In 2017, James Joo-Jin Kim Program in Korean Studies will award up to 3 grants, each in an amount up to $2,500, to assist Penn graduate students in their research on Korea. Any student enrolled in a graduate degree program at Penn is eligible to apply. Kim-Program_Graduate_Research_Grant_Application_Form(2017).docx

20172018 Graduate Research Grant Recipients:

  • John Grisafi (M.A. student, East Asian Language and Civilizations, concentration in Korean Studies)
    Abstract: The conclusion of the Second World War brought an end to Japanese rule over Korea and began a three year period of U.S. military governance over the southern part of Korea (1945-1948). During this period, the South Korean state and society took shape. I propose that several factors shaped attitudes and polices toward religion and its relationship with state and society, including the legacy of Japanese colonial religious policies, the policies and input of the United States Army Military Government in Korea, and growing anti-communism and early North-South relations. My research is intended to examine and develop this hypothesis.

  • Jeein Jeong (Ph.D. student, Interdisciplinary Studies in Human Development, Graduate School of Education)
    Abstract:
    Children’s understanding of learning and their motivation for learning start to develop before school. However, very little is known about the development of young children’s motivation for learning, and how the social context influences it. The current research will investigate how young Korean children’s understanding of and motivation for learning develops, and how social and parental expectations affect this process. These results will be also compared to children in the U.S. Through interviewing children, parents and teachers and observation of children’s learning in Korea and the U.S, I want to find directions to reshape and enhance education in both societies.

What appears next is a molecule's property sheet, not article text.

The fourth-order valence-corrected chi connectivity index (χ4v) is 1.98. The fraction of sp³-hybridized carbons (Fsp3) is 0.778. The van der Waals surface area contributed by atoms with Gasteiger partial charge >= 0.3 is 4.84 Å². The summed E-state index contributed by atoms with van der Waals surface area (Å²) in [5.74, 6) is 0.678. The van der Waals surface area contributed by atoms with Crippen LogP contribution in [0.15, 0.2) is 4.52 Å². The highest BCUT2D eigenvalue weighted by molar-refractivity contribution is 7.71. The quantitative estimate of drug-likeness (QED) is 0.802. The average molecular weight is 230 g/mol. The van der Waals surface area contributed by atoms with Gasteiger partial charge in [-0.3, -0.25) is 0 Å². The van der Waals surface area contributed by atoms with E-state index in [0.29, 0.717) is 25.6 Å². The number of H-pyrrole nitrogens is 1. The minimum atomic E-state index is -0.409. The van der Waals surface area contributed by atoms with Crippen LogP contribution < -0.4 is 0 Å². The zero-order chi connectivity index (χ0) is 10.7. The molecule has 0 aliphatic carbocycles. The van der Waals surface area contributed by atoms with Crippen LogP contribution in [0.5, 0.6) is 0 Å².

• Benjamin Katzeff Silberstein (Ph.D. student, History)
    Abstract: In the late 1950s, North Korea took several important steps in legal and political terms to establish key tenets of its surveillance system, such as the Songbun classification system for family background, and began administrative detention as a practice for those deemed politically suspicious. This, I believe, was part of the process of reorganizing society along certain ideological norms, rather than just a quest for regime control and domination – in short, what Zygmunt Bauman has called social “gardening.” To lay the foundation for the research for my dissertation on surveillance in North Korea, I plan to further study these legal and social changes, in order to better explore the North Korean state’s project and social ambitions of this time.